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Mount Washington records fourth-snowiest April ever

Union Leader Correspondent

May 06. 2018 9:32PM
This April was the fourth-snowiest on record at the Mount Washington Observatory. (JOHN KOZIOL/UNION LEADER CORRESPONDENT)

NORTH CONWAY — With 69 inches of snow, April 2018 was the fourth-snowiest April on record at the Mount Washington Observatory.

Snow atop the Rock Pile is a regular occurrence, said Tom Padham, a meteorologist and weather observer at MOWBS. He said the observatory, founded in 1932, tracks snowfall from July 1 to June 30.

“We’ll see how much more we can get in the months of May and June, but for the season we are at 344 inches of snow while our average is about 280 inches, so we’re 60 inches above average,” said Padham. The all-time record for snowfall is 566 inches, which fell over the winter of 1968-1969.

“Last year we were at 401 inches, so we actually had a pretty good winter,” said Padham, “and the year before, it was very much the opposite, with 219 inches of snow.”

The least-snowy winter at MWOBS was that of 1940-1941, when 122 inches of snow fell, said Padham.

April’s snowfall is significant, he said, but well short of the all-time high of 111 inches for the month in 1988.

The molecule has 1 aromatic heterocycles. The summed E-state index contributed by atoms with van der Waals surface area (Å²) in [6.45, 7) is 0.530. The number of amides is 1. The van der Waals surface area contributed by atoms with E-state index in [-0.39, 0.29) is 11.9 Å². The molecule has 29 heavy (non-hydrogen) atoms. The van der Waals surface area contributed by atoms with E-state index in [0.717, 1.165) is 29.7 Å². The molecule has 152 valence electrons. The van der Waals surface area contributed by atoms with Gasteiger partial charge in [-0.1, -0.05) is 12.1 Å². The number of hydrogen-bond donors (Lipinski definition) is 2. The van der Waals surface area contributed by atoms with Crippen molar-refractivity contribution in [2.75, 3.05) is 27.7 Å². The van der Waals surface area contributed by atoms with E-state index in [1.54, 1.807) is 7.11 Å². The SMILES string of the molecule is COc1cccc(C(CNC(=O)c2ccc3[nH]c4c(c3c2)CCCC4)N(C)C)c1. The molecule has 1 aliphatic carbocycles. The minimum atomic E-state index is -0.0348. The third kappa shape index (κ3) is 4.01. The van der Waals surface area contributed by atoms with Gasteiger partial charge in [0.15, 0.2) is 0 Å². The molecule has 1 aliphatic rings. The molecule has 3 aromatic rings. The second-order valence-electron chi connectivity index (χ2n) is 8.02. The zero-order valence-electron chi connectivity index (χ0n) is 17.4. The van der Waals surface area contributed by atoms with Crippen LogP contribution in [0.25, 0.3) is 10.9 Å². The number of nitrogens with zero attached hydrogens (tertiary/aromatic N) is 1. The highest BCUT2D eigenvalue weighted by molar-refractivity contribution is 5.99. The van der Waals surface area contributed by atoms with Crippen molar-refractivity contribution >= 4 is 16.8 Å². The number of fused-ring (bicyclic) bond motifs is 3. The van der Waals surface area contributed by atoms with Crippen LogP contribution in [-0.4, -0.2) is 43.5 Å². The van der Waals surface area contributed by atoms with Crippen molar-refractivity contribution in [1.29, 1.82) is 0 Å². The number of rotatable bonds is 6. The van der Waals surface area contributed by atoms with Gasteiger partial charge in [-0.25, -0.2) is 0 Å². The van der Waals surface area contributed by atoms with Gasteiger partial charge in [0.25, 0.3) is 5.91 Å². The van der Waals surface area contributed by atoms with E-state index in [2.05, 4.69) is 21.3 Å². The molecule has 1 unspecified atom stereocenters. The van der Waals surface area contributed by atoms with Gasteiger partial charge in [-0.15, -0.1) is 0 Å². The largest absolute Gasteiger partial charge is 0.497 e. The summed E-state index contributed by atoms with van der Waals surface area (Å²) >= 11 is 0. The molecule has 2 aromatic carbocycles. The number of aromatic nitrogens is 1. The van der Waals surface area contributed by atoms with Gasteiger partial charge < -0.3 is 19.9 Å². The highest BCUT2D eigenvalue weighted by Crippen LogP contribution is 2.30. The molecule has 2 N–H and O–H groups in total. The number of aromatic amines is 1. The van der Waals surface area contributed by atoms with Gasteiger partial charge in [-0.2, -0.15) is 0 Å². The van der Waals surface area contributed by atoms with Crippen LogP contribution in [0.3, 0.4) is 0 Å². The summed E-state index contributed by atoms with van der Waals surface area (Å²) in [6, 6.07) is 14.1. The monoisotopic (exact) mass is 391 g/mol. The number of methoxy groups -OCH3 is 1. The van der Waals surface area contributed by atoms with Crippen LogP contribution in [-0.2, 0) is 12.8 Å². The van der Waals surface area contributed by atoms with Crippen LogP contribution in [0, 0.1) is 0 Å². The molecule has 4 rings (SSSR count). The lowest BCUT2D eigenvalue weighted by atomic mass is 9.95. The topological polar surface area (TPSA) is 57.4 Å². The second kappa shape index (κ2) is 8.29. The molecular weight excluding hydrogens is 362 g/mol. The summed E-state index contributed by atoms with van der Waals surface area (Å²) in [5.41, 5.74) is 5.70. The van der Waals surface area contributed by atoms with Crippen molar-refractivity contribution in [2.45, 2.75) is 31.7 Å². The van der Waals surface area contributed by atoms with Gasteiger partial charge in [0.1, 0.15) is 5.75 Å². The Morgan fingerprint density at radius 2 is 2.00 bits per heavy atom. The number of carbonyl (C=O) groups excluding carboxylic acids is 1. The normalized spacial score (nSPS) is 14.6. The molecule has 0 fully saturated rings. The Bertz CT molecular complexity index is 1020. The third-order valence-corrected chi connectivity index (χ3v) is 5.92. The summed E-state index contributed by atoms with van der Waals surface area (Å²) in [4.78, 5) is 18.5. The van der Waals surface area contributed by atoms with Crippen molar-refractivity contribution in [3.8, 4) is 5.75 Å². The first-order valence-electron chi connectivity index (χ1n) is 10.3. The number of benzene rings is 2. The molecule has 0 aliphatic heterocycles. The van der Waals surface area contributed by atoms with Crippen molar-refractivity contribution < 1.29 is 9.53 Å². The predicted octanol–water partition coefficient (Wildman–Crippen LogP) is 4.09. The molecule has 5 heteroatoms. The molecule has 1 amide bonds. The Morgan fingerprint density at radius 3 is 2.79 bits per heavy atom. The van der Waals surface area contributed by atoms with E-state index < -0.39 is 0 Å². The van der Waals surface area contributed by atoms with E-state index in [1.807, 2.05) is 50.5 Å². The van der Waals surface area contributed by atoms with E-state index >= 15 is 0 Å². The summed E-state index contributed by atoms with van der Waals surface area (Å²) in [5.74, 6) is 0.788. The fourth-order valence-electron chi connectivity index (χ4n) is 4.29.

Known as the “home of the world’s worst weather,” the summit of the tallest peak in the Northeast saw some notable extremes in 2018. Those included a so-called polar vortex, which Padham said resulted in an air temperature of 38 degrees below zero on Jan. 6, with a windchill of 97 below.

The temperature meant that Mount Washington on that date was the second-coldest place on earth, a mere two degrees warmer than Yakutsk, Russia, and Eureka, Nunavut.

“And just the next month, we tied an all-time winter-season high at 48 degrees on Feb. 21,” Padham continued, matching a temperature set on Jan. 13, 2013.

The latter part of February was also memorable at the observatory because it was among the first times during the 2018 meteorological winter — December through February — that there was little to no snow on the ground.

Padham, who has worked at the observatory for five years, said that was “pretty unusual.”

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